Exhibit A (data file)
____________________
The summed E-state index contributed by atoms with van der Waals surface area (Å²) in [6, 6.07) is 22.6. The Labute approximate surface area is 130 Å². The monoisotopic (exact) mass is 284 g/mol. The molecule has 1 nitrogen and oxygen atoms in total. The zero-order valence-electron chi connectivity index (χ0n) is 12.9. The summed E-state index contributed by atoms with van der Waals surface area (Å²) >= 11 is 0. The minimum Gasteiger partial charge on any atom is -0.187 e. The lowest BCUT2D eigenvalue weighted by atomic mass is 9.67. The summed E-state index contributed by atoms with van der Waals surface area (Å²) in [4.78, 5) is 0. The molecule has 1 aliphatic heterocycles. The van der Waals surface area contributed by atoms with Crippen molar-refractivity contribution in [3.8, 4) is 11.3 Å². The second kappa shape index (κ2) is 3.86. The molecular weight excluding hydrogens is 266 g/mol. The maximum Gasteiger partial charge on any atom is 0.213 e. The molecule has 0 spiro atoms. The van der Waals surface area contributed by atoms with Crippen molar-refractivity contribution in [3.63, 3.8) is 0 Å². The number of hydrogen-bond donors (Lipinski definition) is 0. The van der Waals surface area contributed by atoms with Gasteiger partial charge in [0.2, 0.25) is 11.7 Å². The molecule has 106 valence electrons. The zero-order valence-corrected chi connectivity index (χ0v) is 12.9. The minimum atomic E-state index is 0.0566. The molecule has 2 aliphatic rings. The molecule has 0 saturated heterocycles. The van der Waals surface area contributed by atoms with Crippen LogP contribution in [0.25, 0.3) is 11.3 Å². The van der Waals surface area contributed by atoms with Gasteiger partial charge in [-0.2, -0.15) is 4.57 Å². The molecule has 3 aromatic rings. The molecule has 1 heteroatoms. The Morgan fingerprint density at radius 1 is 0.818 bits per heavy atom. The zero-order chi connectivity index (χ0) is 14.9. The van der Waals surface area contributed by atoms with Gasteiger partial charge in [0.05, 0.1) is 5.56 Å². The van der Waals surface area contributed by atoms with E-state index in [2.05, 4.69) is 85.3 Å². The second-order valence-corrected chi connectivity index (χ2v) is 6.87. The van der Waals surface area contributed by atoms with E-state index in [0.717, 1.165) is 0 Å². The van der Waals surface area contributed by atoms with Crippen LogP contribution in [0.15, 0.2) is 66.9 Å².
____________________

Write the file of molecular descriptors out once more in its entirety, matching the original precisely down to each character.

The summed E-state index contributed by atoms with van der Waals surface area (Å²) in [6, 6.07) is 22.6. The Labute approximate surface area is 130 Å². The monoisotopic (exact) mass is 284 g/mol. The molecule has 1 nitrogen and oxygen atoms in total. The zero-order valence-electron chi connectivity index (χ0n) is 12.9. The summed E-state index contributed by atoms with van der Waals surface area (Å²) >= 11 is 0. The minimum Gasteiger partial charge on any atom is -0.187 e. The lowest BCUT2D eigenvalue weighted by atomic mass is 9.67. The summed E-state index contributed by atoms with van der Waals surface area (Å²) in [4.78, 5) is 0. The molecule has 1 aliphatic heterocycles. The van der Waals surface area contributed by atoms with Crippen molar-refractivity contribution in [3.8, 4) is 11.3 Å². The second kappa shape index (κ2) is 3.86. The molecular weight excluding hydrogens is 266 g/mol. The maximum Gasteiger partial charge on any atom is 0.213 e. The molecule has 0 spiro atoms. The van der Waals surface area contributed by atoms with Crippen molar-refractivity contribution in [3.63, 3.8) is 0 Å². The number of hydrogen-bond donors (Lipinski definition) is 0. The van der Waals surface area contributed by atoms with Gasteiger partial charge in [0.2, 0.25) is 11.7 Å². The molecule has 106 valence electrons. The zero-order valence-corrected chi connectivity index (χ0v) is 12.9. The minimum atomic E-state index is 0.0566. The molecule has 2 aliphatic rings. The molecule has 0 saturated heterocycles. The van der Waals surface area contributed by atoms with Crippen LogP contribution in [0.25, 0.3) is 11.3 Å². The van der Waals surface area contributed by atoms with Gasteiger partial charge in [-0.2, -0.15) is 4.57 Å². The molecule has 3 aromatic rings. The molecule has 1 heteroatoms. The Morgan fingerprint density at radius 1 is 0.818 bits per heavy atom. The zero-order chi connectivity index (χ0) is 14.9. The van der Waals surface area contributed by atoms with Gasteiger partial charge in [0.05, 0.1) is 5.56 Å². The van der Waals surface area contributed by atoms with E-state index in [2.05, 4.69) is 85.3 Å². The second-order valence-corrected chi connectivity index (χ2v) is 6.87. The van der Waals surface area contributed by atoms with E-state index in [0.717, 1.165) is 0 Å². The van der Waals surface area contributed by atoms with Crippen LogP contribution in [0.15, 0.2) is 66.9 Å².